1975 – Cy Curtis Awards Program initiated by the Department to recognize trophy deer (harvested during the 1972 season and thereafter). For eligibility, whitetail deer must have a minimum typical score of 135 or a non-typical minimum of 150 using the Boone & Crockett scoring system. In the first year, only seven deer are entered. The program is named in honor of the man most responsible for the restoration of whitetail deer in Oklahoma.
1976 – Department begins broadscale antlerless harvest in 19 counties by issuing antlerless permits by special drawing. Total harvest 11,548 – 26 percent does.
1982 – Antlerless permit system deemed unpopular due to perceived inequities, and replaced by antlerless days available to all hunters. Total harvest 19, 255 – 23 percent does.
1986 –The Department ceases any further trap and transplant efforts with sufficient populations of deer available to repopulate all suitable habitats statewide.
1990 – Statewide deer population estimated at 250,000 deer. Total harvest 44,070 deer – 24 percent does.
1992 – Total harvest tops 50,000. Much to the surprise of many, a new state record buck is taken by an archer in Oklahoma County (Chris Foutz took the buck, which measured 179 6/8 typical score), proving that quality deer can come from just about anywhere in Oklahoma; even the state’s most urbanized county.
Photo (left): Chris Foutz with 179 6/8 scored deer harvested with a bow in Oklahoma County on December 23, 1992.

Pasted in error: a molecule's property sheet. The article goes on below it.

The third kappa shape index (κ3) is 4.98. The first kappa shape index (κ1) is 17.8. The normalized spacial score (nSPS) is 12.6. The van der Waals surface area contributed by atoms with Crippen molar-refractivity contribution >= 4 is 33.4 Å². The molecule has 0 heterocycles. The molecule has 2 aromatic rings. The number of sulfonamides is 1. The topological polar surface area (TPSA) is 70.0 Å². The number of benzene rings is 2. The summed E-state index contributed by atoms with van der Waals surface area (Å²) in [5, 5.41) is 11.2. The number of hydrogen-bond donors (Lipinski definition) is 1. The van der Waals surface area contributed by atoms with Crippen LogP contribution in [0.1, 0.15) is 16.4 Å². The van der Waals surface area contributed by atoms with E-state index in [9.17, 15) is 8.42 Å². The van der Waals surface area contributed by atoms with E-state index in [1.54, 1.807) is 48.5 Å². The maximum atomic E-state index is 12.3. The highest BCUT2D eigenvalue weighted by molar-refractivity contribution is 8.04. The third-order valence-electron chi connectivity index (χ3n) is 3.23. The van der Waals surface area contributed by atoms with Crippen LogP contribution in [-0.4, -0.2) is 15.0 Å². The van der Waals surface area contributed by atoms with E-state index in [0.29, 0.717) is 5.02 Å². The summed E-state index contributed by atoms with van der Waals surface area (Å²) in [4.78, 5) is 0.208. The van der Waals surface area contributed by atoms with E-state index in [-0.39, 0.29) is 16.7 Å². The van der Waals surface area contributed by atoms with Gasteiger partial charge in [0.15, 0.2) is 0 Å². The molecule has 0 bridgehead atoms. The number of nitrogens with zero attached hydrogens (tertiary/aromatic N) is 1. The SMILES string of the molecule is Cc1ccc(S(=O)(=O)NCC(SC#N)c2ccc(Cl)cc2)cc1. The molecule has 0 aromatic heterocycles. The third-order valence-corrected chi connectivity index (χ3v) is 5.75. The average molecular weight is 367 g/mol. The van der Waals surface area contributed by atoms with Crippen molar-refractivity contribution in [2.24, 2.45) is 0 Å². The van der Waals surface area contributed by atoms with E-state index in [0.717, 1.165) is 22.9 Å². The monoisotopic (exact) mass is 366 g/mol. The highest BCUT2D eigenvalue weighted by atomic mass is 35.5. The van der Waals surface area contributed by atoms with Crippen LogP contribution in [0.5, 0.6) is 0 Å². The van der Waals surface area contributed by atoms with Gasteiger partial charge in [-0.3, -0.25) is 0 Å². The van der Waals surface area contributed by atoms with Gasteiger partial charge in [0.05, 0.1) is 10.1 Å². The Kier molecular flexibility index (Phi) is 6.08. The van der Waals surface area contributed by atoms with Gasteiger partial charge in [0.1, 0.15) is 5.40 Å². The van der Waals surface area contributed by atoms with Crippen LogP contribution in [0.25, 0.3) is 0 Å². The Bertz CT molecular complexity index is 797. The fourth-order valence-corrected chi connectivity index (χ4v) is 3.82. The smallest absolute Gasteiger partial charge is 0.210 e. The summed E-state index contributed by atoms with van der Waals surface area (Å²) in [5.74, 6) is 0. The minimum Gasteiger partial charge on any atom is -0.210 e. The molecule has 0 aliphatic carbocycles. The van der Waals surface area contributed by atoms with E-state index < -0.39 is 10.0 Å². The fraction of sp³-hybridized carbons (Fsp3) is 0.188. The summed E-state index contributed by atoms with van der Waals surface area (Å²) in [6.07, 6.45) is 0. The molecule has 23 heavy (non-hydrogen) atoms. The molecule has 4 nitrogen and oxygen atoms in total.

1999 – Statewide deer population estimated at 425,000 deer. Total harvest yields 82,500 deer – 36 percent does.
2000 – Deer population levels spawn a multitude of stakeholder desires and management possibilities. For the first time, deer harvest numbers top 100,000.
2001 - First Special Antlerless season is held in December and expanded deer archery season in January.
2003 - First statewide youth antlerless deer gun season is held in October and yields 2,285 deer.
2004 - Statewide deer population estimated at 475,000 deer. Bowhunters set a new harvest record with 14,639 deer taken. Statewide harvest is 94,689 - 40% does.
2005 - Statewide harvest is 101,111 including 40% does. The number of counties that recorded more than 1,000 deer harvested increased to 43.
2006- Hunting regulations remain unchanged from 2005.
2007 – Not one, but two tremendous whitetail bucks are harvested from Pushmataha County during the deer gun season; one by John Ehmer that scored an impressive 194 typical, and one by Jason Boyett that scored 192 5/8 typical. Boyett takes his buck on Nov. 18, surpassing the previous state record that had held the top spot for an entire decade (see Larry Luman photo below). Then just 10 days later, on Nov. 28, Ehmer takes his outstanding buck from the same county. By now, a total of 4,500 deer (including 19 mule deer entries) have been entered into the Cy Curtis Program.
2013- Physical deer check stations are replaced with an electronic check-in system, called E-Check. The Wildlife Department initiates the "Hunters in the Know Let Young Bucks Grow" campaign.
2014- Hunters are able to submit photos of their deer jaws, and have their deer aged by Wildlife Department biologists.
2015- marked the participation record for archery hunters for the third year in a row.